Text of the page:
Lynne Ramsay on the magic behind the velvet curtain

For our #MyDreamPalace campaign, the director of Ratcatcher and You Were Never Really Here remembers stylish old haunts in Glasgow and London, and the electricity that lights up a great public screening.

The auditorium of Glasgow’s old Salon cinemaBruce Peter

My mum and dad were film buffs. They were really into Hollywood studio films – Hitchcock, Douglas Sirk, Billy Wilder films. My mum loved Sirk’s Imitation of Life (1959). We must have watched that 20 times. They were working class people. I never realised how much they were film buffs until later. They went to the cinema all the time. In Glasgow we’d call it going to the pictures. Everyone would go. It was a big deal. But I never saw anything alternative until I went to the Salon or the Glasgow Film Theatre in my teens.

The first cinema I fell in love with was the Salon. It was in the West End of Glasgow. It was tiny and a total flea pit but it showed really unusual films. Now it’s a restaurant and a bar. I went with my punk-anarchist boyfriend when I was 15. We saw Blue Velvet there. Half of the audience walked out. I also saw Fassbinder’s Fear Eats the Soul there, which was also a revelation.

Later when I moved to London to go to film school, the cinema I went to most was the Camden Parkway. It was an Art Deco cinema, deep red inside with these huge chandeliers – a fairytale cinema. It was like stepping into a different world, like going into a womb.

Photos of the old Camden Parkway Cinema
The ticket kiosk at the old Camden Parkway cinema

Most of the cinemas I have loved have closed down. The Camden Parkway is an Odeon now. I think I nearly burst into tears when that cinema shut in 1993. It was a landmark. Derek Jarman and other people really campaigned to save it. It was a travesty to change anything about that cinema.

The last time I was in a cinema was at the BFI Southbank with Tilda Swinton for the retrospective of her work where we showed We Need to Talk About Kevin. I didn’t watch the film – I never watch films I’ve made. But the way the audience reacted afterwards made me wish I had watched it. You really feel the atmosphere of a film when you watch it in a cinema. As much as I like streaming, you can’t step into a film like that.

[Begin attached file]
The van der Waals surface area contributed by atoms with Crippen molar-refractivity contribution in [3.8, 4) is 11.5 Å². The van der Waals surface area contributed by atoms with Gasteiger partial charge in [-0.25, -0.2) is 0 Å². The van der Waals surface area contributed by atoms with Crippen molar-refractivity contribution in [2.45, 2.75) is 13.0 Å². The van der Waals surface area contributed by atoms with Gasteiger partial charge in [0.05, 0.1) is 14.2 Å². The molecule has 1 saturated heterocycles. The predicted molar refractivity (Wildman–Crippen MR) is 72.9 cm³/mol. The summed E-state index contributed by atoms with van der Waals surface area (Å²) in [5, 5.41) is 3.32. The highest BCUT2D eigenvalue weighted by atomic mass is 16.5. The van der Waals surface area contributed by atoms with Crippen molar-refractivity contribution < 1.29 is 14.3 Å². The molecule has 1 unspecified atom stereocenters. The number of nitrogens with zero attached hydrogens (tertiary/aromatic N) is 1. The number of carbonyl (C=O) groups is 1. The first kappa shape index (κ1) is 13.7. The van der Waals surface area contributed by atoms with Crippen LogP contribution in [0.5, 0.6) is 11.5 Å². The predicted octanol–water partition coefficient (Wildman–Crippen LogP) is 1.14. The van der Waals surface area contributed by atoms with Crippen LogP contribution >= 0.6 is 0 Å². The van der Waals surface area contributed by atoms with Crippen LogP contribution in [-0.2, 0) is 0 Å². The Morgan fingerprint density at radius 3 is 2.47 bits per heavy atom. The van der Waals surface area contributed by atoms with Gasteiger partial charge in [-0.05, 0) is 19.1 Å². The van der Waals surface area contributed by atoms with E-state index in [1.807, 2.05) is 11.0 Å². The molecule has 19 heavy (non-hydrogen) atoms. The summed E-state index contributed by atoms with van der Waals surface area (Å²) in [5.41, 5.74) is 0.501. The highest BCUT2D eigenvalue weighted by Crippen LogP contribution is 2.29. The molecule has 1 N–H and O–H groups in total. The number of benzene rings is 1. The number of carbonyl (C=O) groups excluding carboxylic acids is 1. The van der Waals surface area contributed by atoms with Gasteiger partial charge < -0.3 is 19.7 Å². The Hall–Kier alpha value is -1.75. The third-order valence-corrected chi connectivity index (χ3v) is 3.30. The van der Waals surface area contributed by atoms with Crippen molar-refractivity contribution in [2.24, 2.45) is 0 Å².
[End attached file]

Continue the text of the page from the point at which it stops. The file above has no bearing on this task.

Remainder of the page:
Lynne Ramsay and Tilda Swinton discussing We Need to Talk About Kevin (2011) on stage at BFI Southbank

In all my favourite cinemas it’s felt like you’re going behind the velvet curtain. It’s a completely different experience to watching a film holed up in your flat, wearing headphones. The thing that really defines the cinema experience for me is the immersive sound and visuals and the collective experience of being in the audience. Even with a great system at home you don’t enter the world of a movie in the same way as it being on the big screen with the magical atmosphere of the space you enter.

Everyone’s worried about the future of cinemas. But I don’t think they will ever go away. People will always want to watch big spectacles and superhero movies on the big screen. I hope there’s always an alternative to that too.

I may be optimistic but the cinema experience is a bit like vinyl records. People will always have an appetite for it. I’m really missing the NFT now. I want to go every night. After the pandemic, I think people will want to gather and react to a film together, and talk about it afterwards. My parents were from a generation that went to the pictures all the time. I hope we can reclaim that.

  • Lynne Ramsay was talking to Isabel Stevens